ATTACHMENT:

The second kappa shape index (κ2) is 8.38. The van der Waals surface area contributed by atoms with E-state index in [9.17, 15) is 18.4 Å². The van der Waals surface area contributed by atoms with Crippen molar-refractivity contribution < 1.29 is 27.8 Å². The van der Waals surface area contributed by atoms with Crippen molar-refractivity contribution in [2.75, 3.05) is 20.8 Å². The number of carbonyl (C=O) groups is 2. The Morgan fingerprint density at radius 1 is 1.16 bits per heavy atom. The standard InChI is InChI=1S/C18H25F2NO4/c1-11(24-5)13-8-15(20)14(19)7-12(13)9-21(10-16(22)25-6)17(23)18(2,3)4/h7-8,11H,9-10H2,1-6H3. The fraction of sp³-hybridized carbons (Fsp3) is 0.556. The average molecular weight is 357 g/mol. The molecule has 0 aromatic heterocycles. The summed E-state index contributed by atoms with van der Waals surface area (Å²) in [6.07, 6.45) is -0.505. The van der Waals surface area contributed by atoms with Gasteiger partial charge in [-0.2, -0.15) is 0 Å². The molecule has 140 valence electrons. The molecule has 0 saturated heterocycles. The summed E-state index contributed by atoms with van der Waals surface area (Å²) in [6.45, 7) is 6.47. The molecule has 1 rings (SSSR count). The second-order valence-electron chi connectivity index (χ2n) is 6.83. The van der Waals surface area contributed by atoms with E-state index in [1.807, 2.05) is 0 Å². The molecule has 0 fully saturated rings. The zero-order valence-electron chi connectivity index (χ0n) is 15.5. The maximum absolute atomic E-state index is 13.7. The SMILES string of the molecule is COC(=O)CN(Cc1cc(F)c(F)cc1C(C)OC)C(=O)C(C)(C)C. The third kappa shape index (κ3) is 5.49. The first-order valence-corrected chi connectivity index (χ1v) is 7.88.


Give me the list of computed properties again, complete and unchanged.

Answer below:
The second kappa shape index (κ2) is 8.38. The van der Waals surface area contributed by atoms with E-state index in [9.17, 15) is 18.4 Å². The van der Waals surface area contributed by atoms with Crippen molar-refractivity contribution < 1.29 is 27.8 Å². The van der Waals surface area contributed by atoms with Crippen molar-refractivity contribution in [2.75, 3.05) is 20.8 Å². The number of carbonyl (C=O) groups is 2. The Morgan fingerprint density at radius 1 is 1.16 bits per heavy atom. The standard InChI is InChI=1S/C18H25F2NO4/c1-11(24-5)13-8-15(20)14(19)7-12(13)9-21(10-16(22)25-6)17(23)18(2,3)4/h7-8,11H,9-10H2,1-6H3. The fraction of sp³-hybridized carbons (Fsp3) is 0.556. The average molecular weight is 357 g/mol. The molecule has 0 aromatic heterocycles. The summed E-state index contributed by atoms with van der Waals surface area (Å²) in [6.07, 6.45) is -0.505. The van der Waals surface area contributed by atoms with Gasteiger partial charge in [-0.2, -0.15) is 0 Å². The molecule has 140 valence electrons. The molecule has 0 saturated heterocycles. The summed E-state index contributed by atoms with van der Waals surface area (Å²) in [6.45, 7) is 6.47. The molecule has 1 rings (SSSR count). The second-order valence-electron chi connectivity index (χ2n) is 6.83. The van der Waals surface area contributed by atoms with E-state index in [1.807, 2.05) is 0 Å². The molecule has 0 fully saturated rings. The zero-order valence-electron chi connectivity index (χ0n) is 15.5. The maximum absolute atomic E-state index is 13.7. The SMILES string of the molecule is COC(=O)CN(Cc1cc(F)c(F)cc1C(C)OC)C(=O)C(C)(C)C. The third kappa shape index (κ3) is 5.49. The first-order valence-corrected chi connectivity index (χ1v) is 7.88.